The last occurred just two days ago on my way to work (I work in a remote area 260 kms from home, commute weekly). The thermostat stuck partially closed 40 kms from work in an area with no cell coverage. I ended up nursing it all the way: driving 500-750m, pulling over and letting it cool with the heater, driving another segment, pulling over, repeat the whole way. The repair was 20 minutes and $30 but the stress was just crazy high. I'd buy a new car in a heart beat if I could afford a 60 month car payment.
posted by Mitheral at 7:28 PM on February 21, 2017 [2 favorites]


Is manual transmission really still a base model thing? I had to wait months for a serviceable used hatchback with a 5-speed to show up anywhere even remotely close to me, and all of the base models seemed to have automatics. Even looking at new car stocks, manuals were few and far between.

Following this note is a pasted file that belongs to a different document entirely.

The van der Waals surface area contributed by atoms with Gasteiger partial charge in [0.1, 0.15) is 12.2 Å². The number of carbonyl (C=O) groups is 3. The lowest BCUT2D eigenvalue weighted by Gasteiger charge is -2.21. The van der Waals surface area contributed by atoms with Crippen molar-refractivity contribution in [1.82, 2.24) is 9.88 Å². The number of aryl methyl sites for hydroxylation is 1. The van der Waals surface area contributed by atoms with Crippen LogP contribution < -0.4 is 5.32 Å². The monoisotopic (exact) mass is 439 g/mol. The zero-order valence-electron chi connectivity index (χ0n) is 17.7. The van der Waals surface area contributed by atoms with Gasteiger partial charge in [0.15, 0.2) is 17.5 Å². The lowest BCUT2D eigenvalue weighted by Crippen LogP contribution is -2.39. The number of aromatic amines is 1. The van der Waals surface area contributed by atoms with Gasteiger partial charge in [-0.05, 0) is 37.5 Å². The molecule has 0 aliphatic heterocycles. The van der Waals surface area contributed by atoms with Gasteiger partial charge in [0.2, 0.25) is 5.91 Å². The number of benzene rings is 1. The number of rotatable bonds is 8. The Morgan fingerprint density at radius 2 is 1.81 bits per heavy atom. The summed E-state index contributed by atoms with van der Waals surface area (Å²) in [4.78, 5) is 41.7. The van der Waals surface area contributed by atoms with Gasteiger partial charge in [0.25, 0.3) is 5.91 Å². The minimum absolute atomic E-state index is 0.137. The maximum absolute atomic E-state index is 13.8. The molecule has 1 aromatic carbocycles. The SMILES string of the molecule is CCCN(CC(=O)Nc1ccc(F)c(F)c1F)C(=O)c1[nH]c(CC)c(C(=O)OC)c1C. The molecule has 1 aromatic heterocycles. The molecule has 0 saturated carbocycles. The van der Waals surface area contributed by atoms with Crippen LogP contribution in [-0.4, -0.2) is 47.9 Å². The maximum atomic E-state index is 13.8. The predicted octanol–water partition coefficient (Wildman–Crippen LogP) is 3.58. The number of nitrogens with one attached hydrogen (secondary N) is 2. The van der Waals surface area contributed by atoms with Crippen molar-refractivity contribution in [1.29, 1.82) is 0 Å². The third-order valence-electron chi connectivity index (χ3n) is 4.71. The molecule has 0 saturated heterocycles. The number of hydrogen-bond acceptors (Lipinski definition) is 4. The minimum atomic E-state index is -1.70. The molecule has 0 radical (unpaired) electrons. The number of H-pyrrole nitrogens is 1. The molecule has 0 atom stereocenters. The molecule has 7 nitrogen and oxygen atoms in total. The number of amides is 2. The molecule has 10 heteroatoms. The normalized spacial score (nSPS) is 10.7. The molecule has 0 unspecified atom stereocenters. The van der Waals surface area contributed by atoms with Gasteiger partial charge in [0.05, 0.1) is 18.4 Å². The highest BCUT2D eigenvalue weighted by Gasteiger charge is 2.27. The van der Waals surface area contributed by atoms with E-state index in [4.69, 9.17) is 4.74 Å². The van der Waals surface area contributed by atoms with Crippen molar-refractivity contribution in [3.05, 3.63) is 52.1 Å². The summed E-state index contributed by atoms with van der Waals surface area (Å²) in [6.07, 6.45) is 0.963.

In the US, manual transmissions are down to about 4 or 5 percent of new cars, so mostly irrelevant for most buyers, new or used.
posted by Dip Flash at 8:05 PM on February 21, 2017


Is manual transmission really still a base model thing?

Not really. More for sporty models, or at least models marketed that way, and maybe related models. Like, it appears that you can still get a manual in a non-WRX Impreza.
posted by ROU_Xenophobe at 8:42 PM on February 21, 2017 [1 favorite]